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This week I got to talking with a fellow freelancer about the strange blend of life and work we have. We both agreed that it’s almost impossible to figure out how much time you spend working since only some of it feels like work.

Instead of knowing that I’m on the clock from the minute I leave my house in the morning to the minute I return, I spend most of my waking hours thinking about my “work”. Yet within that time I have tremendous flexibility. I can run errands, read a book, spend time with my son, or walk my dog without anyone but me asking whether that’s a good use of my time. And for me, that’s the very best part of working for myself.

But even when you love your work, you can still get burned out, especially when you’re the whole company from the CEO to the cleaning crew. And unlike a typical corporate environment, you can’t just put an out of office message up on your email and hit the beach!

...Or can you?

There’s a pervasive myth in our community that if you miss an email or a phone call, your business will somehow disintegrate before your very eyes. It’s an idea that has many solo professionals glued to their smartphone, unable to step away from their business for a day, let alone a week. And that myth has robbed us of the opportunity to rest, to recharge, and to boost our own creativity by taking a break.

Science tells us that taking small breaks makes us more focused and more creative. We also know that sitting all day is terrible for the mind and body. And that’s great news for most of us, because without a boss and a designated cube, most people who work for themselves do move around more, take more breaks, and generally work more flexibly.

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But when it comes to vacations we are not nearly so good at taking real time away from our work because, let’s face it, no one is minding the store when we’re not there. And yet, those longer breaks where we can really get away are just as important. So how do you do it?

  1. Communicate with Clients – Unless you are right in the midst of a critical project with a client, you can usually be away for a week or even more as long as you let your clients know you’ll be out of town. The trick here is planning a break in your workload. The further ahead you can look, and the more notice you can give your customers, the easier it is to prepare them for an absence.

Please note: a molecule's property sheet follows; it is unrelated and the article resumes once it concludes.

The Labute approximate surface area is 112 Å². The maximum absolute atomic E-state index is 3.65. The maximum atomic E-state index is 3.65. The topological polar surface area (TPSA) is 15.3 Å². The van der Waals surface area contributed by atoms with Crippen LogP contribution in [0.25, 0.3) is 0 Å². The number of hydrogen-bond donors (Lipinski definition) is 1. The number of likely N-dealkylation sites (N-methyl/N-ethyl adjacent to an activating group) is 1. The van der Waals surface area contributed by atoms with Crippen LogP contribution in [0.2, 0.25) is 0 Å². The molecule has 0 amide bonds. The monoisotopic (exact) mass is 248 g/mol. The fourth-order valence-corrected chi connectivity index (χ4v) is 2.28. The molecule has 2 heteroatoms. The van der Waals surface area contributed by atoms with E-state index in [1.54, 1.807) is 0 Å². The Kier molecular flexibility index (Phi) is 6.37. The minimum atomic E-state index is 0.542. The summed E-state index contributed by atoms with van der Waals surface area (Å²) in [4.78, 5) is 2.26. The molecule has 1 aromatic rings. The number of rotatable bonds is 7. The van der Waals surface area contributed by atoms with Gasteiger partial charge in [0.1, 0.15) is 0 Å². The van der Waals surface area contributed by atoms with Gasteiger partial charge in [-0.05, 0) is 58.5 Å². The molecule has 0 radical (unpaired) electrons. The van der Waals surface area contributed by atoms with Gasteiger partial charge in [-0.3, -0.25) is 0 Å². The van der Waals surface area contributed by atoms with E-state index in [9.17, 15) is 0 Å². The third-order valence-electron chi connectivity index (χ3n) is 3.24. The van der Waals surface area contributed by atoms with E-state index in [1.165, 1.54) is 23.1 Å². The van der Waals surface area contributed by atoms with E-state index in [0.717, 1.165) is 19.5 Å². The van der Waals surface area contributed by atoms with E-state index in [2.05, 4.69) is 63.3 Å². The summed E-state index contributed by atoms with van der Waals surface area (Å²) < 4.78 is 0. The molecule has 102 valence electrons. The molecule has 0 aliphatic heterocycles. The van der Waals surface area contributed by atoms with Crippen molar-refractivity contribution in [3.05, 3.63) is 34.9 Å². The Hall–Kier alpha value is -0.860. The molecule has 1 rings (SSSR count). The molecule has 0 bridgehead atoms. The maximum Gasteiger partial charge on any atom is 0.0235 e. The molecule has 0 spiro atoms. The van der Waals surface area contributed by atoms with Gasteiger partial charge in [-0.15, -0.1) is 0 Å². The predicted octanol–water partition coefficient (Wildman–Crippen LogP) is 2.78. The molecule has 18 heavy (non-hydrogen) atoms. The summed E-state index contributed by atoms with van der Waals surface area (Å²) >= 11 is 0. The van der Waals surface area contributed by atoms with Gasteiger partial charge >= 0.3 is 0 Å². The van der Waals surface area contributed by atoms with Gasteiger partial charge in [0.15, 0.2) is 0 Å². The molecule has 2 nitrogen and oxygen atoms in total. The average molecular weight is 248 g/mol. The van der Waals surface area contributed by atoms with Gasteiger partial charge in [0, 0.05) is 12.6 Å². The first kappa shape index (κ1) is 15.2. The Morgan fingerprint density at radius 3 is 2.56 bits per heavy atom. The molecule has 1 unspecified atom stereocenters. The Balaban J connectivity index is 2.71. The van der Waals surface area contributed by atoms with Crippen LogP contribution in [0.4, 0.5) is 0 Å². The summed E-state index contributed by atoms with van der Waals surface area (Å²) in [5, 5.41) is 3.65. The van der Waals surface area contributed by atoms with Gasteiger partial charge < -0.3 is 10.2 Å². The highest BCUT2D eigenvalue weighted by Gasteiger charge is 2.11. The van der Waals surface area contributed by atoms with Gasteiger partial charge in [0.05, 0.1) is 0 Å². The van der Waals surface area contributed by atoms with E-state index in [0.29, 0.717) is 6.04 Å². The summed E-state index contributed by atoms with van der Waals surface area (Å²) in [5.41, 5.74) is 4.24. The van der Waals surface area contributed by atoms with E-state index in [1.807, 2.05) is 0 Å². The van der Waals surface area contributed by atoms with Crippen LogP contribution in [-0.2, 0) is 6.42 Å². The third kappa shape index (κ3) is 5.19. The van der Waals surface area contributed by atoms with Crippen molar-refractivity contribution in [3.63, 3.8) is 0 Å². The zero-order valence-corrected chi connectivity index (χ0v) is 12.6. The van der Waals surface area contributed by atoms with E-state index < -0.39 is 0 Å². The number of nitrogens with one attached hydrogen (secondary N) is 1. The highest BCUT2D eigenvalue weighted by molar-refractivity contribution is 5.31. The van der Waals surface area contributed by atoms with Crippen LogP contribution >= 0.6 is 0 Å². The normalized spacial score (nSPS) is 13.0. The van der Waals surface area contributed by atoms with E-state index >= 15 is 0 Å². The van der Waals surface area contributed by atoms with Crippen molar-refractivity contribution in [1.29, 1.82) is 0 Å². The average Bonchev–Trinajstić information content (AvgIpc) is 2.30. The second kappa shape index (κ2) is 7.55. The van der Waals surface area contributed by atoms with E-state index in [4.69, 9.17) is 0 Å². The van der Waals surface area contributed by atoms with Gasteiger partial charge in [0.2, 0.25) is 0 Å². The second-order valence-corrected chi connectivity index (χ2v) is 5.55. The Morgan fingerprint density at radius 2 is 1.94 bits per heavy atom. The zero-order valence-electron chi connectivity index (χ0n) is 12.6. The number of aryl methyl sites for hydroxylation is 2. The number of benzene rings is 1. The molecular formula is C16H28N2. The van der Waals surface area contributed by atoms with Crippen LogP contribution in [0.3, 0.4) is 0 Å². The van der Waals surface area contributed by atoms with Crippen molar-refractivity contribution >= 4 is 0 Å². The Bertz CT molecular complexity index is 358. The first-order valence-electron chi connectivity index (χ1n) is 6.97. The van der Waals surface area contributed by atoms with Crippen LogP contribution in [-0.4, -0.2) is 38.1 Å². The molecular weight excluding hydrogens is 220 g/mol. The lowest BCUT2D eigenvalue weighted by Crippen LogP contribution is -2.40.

2. Have a Backup – If the type of work you do means that you need to be on call or responsive on short notice, buddy up with someone who does what you do. Cover them for their vacations and they can return the favor.

  3. Setup an Auto-Response – Use your email system to setup an auto-response that lets people know you’re away. Don’t try to hide the fact that you’re on vacation, be clear that you take breaks because it’s good for you and good for your clients. If they absolutely need someone, refer them to your backup, but otherwise whatever it is will usually wait at least a week.

  4. Pre-Write Content for Blogs and Social Media – Vacations don’t have to mean you are silent on social media (although you could be and the sun would still come up the next morning). Schedule posts and use social media tools to make sure you are still putting out great content. You can also use this time to do a “best of” your blog and bring some old but great content back up into the light!

  5. **Clear Your Desk **– Make sure everything is up to date before you go so you don’t have any surprises when you get back. That means paying the bills, balancing your business accounts, sending out invoices, and making sure all of your paperwork is done.

  6. Bring a Different Phone – No matter how much you tell yourself you won’t answer the phone while you’re on vacation, if you have it with you, and it rings, and the caller ID has a client’s name on it, you’re going to look at it, and you’ll probably answer the call. Have an emergency phone with you if you really want to be in touch, but the best way to take a break is to truly disconnect. That goes for personal email and social media as well. You’ll be surprised at how much time you realize exists in every day when you’re not drinking from the fire hose of information.

  7. Breathe – When you’ve worked hard to build up a book of paying clients and a steady stream of income, walking away from it can feel stressful. You might even questions whether you really need this time off. But take a deep breath and give it a try. You’ll be glad you did.

What did I miss? Have ideas on how (or where) to take a great vacation when you work for yourself? Share your favorite vacation idea in the comments or head over to the Work Life Balance Hive to see how other freelancers are doing it!

Katy Tynan is an expert on how work is changing. She is the author of Free Agent: The Independent Professional’s Guide to Self-Employment Success. She blogs at www.indieworking.com.